“Still, you are acting foolishly by running the chance,” continued the Steward, roughly; “and it is still more foolish of you to transform all those people from Oz into green ornaments.”

“I did that because they came from the Emerald City,” replied the King; “and I had no green ornaments in my collection until now. I think they will look quite pretty, mixed with the others. Don’t you?”

The Steward gave an angry grunt.

“Have your own way, since you are the King,” he growled. “But if you come to grief through your carelessness, remember that I told you so. If I wore the magic belt which enables you to work all your transformations, and gives you so much other power, I am sure I would make a much wiser and better King than you are.”

“Oh, cease your tiresome chatter!” commanded the King, getting angry again. “Because you are my Chief Steward you have an idea you can scold me as much as you please. But the very next time you become impudent, I will send you to work in the furnaces, and get another Nome to fill your place. Now follow me to my chamber, for I am going to bed. And see that I am wakened early tomorrow morning. I want to enjoy the fun of transforming the rest of these people into ornaments.”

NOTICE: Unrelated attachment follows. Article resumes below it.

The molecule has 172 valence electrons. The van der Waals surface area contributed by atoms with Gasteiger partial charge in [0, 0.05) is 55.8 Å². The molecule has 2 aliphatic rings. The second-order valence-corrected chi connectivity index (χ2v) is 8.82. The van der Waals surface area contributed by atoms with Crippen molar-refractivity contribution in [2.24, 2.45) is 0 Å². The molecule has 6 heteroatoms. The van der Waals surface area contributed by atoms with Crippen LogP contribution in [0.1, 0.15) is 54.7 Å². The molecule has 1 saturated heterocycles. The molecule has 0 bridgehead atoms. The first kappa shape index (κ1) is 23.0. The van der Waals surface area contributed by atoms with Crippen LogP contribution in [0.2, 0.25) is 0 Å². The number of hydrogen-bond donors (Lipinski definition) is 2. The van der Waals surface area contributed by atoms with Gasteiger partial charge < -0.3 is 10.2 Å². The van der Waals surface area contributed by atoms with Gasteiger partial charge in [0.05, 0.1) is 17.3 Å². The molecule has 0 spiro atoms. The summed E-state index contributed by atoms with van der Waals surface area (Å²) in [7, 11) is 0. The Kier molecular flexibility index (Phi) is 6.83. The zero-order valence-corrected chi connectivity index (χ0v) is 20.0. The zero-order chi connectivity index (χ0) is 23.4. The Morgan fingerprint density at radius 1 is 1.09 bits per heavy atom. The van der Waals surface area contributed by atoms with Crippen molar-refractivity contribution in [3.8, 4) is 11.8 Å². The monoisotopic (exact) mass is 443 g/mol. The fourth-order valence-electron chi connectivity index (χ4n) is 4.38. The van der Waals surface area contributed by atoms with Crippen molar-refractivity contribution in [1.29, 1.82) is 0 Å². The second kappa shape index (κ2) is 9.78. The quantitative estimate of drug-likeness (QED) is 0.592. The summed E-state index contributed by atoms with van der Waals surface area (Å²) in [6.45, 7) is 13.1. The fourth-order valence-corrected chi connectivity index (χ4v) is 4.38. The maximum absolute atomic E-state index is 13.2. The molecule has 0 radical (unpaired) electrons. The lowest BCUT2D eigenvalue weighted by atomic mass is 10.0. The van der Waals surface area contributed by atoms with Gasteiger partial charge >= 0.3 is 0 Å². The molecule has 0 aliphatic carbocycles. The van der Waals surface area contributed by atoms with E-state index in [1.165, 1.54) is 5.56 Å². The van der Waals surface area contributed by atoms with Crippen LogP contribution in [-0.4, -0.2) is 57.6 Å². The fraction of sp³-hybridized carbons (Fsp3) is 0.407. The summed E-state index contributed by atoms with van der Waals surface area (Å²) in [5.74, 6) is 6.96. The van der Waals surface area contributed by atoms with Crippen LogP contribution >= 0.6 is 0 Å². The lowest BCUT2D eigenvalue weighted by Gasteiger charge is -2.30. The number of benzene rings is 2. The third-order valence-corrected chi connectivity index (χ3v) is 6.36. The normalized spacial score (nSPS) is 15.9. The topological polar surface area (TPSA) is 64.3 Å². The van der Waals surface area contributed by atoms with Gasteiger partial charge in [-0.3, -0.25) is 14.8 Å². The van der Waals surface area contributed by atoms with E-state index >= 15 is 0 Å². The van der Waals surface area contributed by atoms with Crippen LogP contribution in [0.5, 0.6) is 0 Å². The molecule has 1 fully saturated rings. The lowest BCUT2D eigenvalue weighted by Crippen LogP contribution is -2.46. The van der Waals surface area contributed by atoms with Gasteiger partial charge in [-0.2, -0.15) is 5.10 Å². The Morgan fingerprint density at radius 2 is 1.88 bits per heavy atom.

“What color will you make the Kansas girl?” asked the Steward.

“Gray, I think,” said his Majesty.

“And the Scarecrow and the machine man?”

“Oh, they shall be of solid gold, because they are so ugly in real life.”

Then the voices died away, and Billina knew that the King and his Steward had left the room. She fixed up some of her tail feathers that were not straight, and then tucked her head under her wing again and went to sleep.